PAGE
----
On this page you will find information on South African food for Kids. Often we are asked which food children will love to try when visiting South Africa or which traditional South African food is really popular also with kids.
So here we share our information on typical Food in South Africa. Food in South Africa is oh sooooo lekker. Enjoy!
South Africans love to meet over a good braai or barbecue. So be prepared that South Africans will invite you to their homes. A typical braai is a relaxed meeting and guests usually bring some food and drink along but the hosts will start the fire so all can enjoy and share their favourite dishes. Kids also love to roast their braaibroodjie which is yeasty dough wrapped around wooden sticks over the hot coals.
South Africans often are big meat-eaters, so be prepared for meat-heavy meals. But there is something for every taste, and the many delicious sweet treats definitely should not be missed!
This snack food is very popular in South Africa. Children take it to school for break time too. Biltong is dried and spiced cured meat, made mainly from beef and game and can be bought in supermarkets and biltong stalls.
South African boerewors is a farmer’s sausage, mainly made with ground beef mixed with spices and herbs and is often served with mieliepap.
Mieliepap is cooked cornmeal porridge made with sweetcorn flakes. Mieliepap often served with braai meats or stews. Mielie is the Afrikaans term for corn.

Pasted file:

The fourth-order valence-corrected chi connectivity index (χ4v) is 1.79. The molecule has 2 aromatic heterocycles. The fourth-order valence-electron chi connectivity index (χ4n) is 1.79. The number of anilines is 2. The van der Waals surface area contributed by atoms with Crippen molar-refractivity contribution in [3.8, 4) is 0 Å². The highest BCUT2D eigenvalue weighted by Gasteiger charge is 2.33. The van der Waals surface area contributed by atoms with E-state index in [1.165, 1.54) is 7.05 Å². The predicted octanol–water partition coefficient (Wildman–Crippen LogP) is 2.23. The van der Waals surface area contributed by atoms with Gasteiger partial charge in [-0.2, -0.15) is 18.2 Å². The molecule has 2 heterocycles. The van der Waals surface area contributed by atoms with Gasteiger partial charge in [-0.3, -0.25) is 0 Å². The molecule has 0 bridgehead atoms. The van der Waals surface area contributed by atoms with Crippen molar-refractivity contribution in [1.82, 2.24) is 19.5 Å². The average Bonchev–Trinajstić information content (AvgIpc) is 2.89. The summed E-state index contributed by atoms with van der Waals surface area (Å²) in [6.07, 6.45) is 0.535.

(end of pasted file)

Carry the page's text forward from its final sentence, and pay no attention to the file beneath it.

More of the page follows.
Chakalaka is a spicy sauce made with bell peppers, onions and beans. It is often served with mieliepap.
Bobotie is a classic South African dish and made with layered ground lamb or beef, rice, raisins as well as a coconut milk and egg custard topping. Find our delicious bobotie recipe here.
This syrupy sweet treat is made of twisted donut strips that look like girls braids. There are actually two types of koeksister desserts in South Africa. The one looking like braids as above is popular with the Afrikaans population while the Cape Malays prefer to form them as dumplings.
Here is the Cape Malay version of the Koeksisters. They are more spiced and softer, but as delicious!
Melktert means milktart in English and is a sweet milk flavoured cake sprinkled with cinnamon - very similar to a custard tart on a thin pastry base.
This sweet apricot flavored sponge cake is often served warm and topped with custard and sticky sweet syrup.
These stuffed fried pastry parcels are filled with meat and vegetables. Samosas are very popular and sold as snacks in most supermarkets and food stalls in town centres.
Bunny chow is a typical Durban specialty. The hollowed-out bread loaf has a hot and spicy curry filling. Delicious and fun even if a challenge for eating neatly.
A South African gatsby is a bread roll filled with Cape Malay curry or steak and lots of spicy sauce. The roll is usually served with slap chips, which are chips that are thick and crispy on the outside but soft inside.
Potjiekos is a meat stew cooked for several hours over open fire with a variety of vegetables and usually includes also mielies, corn. This traditional stew is cooked in a potjie, which is usually a black cast-iron pot with three legs.
Find more information on South African food on these excellent websites:
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